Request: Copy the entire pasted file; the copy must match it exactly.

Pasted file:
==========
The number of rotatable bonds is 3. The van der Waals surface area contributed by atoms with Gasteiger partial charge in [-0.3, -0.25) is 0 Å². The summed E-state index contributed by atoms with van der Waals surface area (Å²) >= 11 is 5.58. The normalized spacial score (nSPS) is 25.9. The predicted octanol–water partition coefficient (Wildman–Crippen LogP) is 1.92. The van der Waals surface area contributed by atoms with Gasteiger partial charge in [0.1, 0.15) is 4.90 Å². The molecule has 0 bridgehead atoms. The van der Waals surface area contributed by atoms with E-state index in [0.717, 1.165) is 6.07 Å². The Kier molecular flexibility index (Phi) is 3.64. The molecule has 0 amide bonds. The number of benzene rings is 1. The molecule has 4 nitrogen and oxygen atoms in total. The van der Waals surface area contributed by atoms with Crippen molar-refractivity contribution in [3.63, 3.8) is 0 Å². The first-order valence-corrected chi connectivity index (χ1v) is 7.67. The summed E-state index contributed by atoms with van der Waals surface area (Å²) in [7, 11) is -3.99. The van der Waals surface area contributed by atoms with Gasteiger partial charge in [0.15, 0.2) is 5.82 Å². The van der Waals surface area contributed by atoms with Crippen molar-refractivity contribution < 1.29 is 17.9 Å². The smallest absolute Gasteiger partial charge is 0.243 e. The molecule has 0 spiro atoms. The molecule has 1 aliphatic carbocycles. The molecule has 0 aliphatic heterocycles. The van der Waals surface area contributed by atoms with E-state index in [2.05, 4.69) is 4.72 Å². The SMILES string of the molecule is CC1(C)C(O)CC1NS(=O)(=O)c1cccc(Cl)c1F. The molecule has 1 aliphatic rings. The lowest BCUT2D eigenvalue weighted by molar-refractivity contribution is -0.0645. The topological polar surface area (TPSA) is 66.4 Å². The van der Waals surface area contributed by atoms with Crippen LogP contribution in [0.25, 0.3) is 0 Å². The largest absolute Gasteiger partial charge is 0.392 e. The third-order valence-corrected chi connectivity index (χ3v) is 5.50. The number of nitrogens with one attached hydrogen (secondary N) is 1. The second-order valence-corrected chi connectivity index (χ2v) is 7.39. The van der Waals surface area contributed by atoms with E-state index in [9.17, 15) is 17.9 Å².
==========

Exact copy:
The number of rotatable bonds is 3. The van der Waals surface area contributed by atoms with Gasteiger partial charge in [-0.3, -0.25) is 0 Å². The summed E-state index contributed by atoms with van der Waals surface area (Å²) >= 11 is 5.58. The normalized spacial score (nSPS) is 25.9. The predicted octanol–water partition coefficient (Wildman–Crippen LogP) is 1.92. The van der Waals surface area contributed by atoms with Gasteiger partial charge in [0.1, 0.15) is 4.90 Å². The molecule has 0 bridgehead atoms. The van der Waals surface area contributed by atoms with E-state index in [0.717, 1.165) is 6.07 Å². The Kier molecular flexibility index (Phi) is 3.64. The molecule has 0 amide bonds. The number of benzene rings is 1. The molecule has 4 nitrogen and oxygen atoms in total. The van der Waals surface area contributed by atoms with Crippen molar-refractivity contribution in [3.63, 3.8) is 0 Å². The first-order valence-corrected chi connectivity index (χ1v) is 7.67. The summed E-state index contributed by atoms with van der Waals surface area (Å²) in [7, 11) is -3.99. The van der Waals surface area contributed by atoms with Gasteiger partial charge in [0.15, 0.2) is 5.82 Å². The van der Waals surface area contributed by atoms with Crippen molar-refractivity contribution < 1.29 is 17.9 Å². The smallest absolute Gasteiger partial charge is 0.243 e. The molecule has 0 spiro atoms. The molecule has 1 aliphatic carbocycles. The molecule has 0 aliphatic heterocycles. The van der Waals surface area contributed by atoms with E-state index in [2.05, 4.69) is 4.72 Å². The SMILES string of the molecule is CC1(C)C(O)CC1NS(=O)(=O)c1cccc(Cl)c1F. The molecule has 1 aliphatic rings. The lowest BCUT2D eigenvalue weighted by molar-refractivity contribution is -0.0645. The topological polar surface area (TPSA) is 66.4 Å². The van der Waals surface area contributed by atoms with Crippen LogP contribution in [0.25, 0.3) is 0 Å². The largest absolute Gasteiger partial charge is 0.392 e. The third-order valence-corrected chi connectivity index (χ3v) is 5.50. The number of nitrogens with one attached hydrogen (secondary N) is 1. The second-order valence-corrected chi connectivity index (χ2v) is 7.39. The van der Waals surface area contributed by atoms with E-state index in [9.17, 15) is 17.9 Å².